I’m going to start off this series with a real blockbuster that was announced just this morning. I’ve been looking forward to the moment when we could reveal this application for months, as I think it’s one of the most exciting applications I’ve ever had an involvement with.
The British Library is one of the world’s leading libraries and the national library of the United Kingdom. By charter, it holds a copy of every book ever published in the UK, along with 58 million newspapers, 4.5 million maps, and 3.5 million sound recordings. They hold some of the most priceless literary treasures in existence, including the Codex Sinaiticus (one of the oldest New Testaments in existence), the Lindisfarne Gospels, one of Leonardo Da Vinci’s notebooks, the first atlas of Europe by Mercator, the original illustrated manuscript Lewis Carroll’s Alice’s Adventures in Wonderland, Jane Austen’s History of England and Mozart’s musical diary.
Although most of these works are on display to the public, it’s hard to interact with them. Even if you can physically visit the British Library in London, these books are kept in a dimly lit environment, with only one page on display at a time. Most of them are extremely fragile due to their age, and of course all of them are unique.
Enter a fantastic new application, developed in partnership between the British Library and Armadillo Systems. The British Library have digitized the pages of fifteen of their most valuable works and created Turning the Pages, a browser-based WPF application that allows you to interact with these books in a virtual environment from the comfort of your home. You can open a book on your desktop and by clicking on a page, physically turn it in a 3D environment. You can zoom or pan around each of the pages; the page turns themselves are created by modeling the actually deformation of different types of material (for example, a book with vellum pages is far heavier than something printed on paper, so you’ll actually see the page start to collapse under its own weight). For certain books, such as the Sherborne Missal, a 15th Century prayer book that is considered by many to be the most magnificent English book from the Middle Ages to have survived the Reformation, you’ll see that the gold leaf catches the light as you move the book around. Another really cool aspect of this application is that this project has reunited two of Leonardo Da Vinci’s notebooks digitally: you can compare the Codex Leicester (owned by Bill Gates) and the Codex Arundel (part of the British Library’s collection) side-by-side.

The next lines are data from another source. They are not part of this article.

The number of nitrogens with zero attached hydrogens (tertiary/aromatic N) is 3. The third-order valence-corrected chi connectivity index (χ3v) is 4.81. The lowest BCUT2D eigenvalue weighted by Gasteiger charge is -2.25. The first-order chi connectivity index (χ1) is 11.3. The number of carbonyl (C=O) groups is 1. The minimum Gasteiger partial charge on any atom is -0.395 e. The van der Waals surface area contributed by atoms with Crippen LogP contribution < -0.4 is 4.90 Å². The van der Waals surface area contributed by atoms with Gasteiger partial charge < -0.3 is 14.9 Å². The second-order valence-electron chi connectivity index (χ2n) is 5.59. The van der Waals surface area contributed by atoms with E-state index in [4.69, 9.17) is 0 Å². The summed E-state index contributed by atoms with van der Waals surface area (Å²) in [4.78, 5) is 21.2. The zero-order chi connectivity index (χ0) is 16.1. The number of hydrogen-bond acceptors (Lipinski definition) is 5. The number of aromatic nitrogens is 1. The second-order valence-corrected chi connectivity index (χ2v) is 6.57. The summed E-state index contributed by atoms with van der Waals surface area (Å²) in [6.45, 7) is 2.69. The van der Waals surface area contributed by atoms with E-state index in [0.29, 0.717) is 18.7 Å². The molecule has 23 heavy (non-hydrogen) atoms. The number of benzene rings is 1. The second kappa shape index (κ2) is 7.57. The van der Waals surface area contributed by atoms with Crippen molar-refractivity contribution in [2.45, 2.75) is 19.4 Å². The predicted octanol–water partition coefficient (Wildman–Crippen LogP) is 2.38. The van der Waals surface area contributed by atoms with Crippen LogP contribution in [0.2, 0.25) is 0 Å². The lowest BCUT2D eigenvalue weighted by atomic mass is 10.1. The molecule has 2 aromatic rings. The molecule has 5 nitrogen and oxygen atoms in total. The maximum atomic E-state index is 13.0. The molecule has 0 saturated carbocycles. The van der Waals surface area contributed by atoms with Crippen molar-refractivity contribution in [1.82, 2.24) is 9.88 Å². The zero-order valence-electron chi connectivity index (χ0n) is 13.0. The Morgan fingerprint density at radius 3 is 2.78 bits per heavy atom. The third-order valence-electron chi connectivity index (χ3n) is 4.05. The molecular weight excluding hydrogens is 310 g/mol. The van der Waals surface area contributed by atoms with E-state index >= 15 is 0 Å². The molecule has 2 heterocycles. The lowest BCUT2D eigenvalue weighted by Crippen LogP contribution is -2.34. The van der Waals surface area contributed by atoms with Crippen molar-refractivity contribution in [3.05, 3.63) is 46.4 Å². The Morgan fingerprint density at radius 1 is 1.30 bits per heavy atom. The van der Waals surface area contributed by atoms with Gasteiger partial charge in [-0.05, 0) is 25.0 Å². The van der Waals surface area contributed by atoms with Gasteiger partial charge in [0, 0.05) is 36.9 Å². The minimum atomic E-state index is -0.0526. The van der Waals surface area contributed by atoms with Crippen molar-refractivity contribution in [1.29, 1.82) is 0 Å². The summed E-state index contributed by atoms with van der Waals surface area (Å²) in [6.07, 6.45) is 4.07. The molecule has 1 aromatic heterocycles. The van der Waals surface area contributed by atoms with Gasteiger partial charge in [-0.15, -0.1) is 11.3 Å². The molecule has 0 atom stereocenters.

(Some secret shortcuts: use the mousewheel to zoom, shift+drag to rotate the book, ctrl+drag to pan around the scene. Use the settings dialog to allow the opening of multiple books simultaneously, and then right-click on the desktop to add new books to an existing scene. Be aware that adding multiple books starts to impose a considerable load on the graphics hardware, so you’ll need plenty of video RAM if you want to use this feature intensively.)
It’s worth just highlighting for a moment the unique value that the WPF platform brought to the table for the British Library. No other browser-based technology can support the complex 3D models and lighting that are required to produce the rich experience you see here. Direct3D itself would clearly provide the 3D power needed, but it’s not easy to deploy and service an application like this. Thanks to the new HD Photo format for digital images that was introduced with Windows Vista and supported by WPF, this application achieves unparalleled compression of high-quality images, which translates into smaller downloads. You’ll see lots of little WPF tricks throughout the application, including the use of vector-based animated icons, glassy effects using alpha-channel transparency, and a templatized ListBox for the menu.
Don’t just take my word for it: here’s what Michael Stocking, the Managing Director of Armadillo Systems, has to say about WPF:
“We’ve been working with the British Library for about nine years. We were looking for a way to make the book experience real. Windows Vista has allowed us to build an engine that will scale to build a true online library of thousands of books. As a developer, we’ve gone from a standing start to producing a pre-production application in twelve weeks. It’s been amazing; the British Library are really excited about this. There’s no other way to achieve what we’ve done other than using Windows Vista.”
You can run the application directly by going to this page. Find out more about the application at this site that describes the project in more detail. Armadillo Systems have turned this project into a toolkit, and they’re now working with other libraries and museums (including the National Library of Ireland) to create similar environments tailored to their needs. They did a great job, actually – even with what WPF provides, the success of this project is a testament to their talents in getting the most out of the platform in a partial-trust environment.
Try it out – you’ll enjoy it! (Make sure you have .NET Framework 3.0 or Windows Vista installed on your machine, of course.)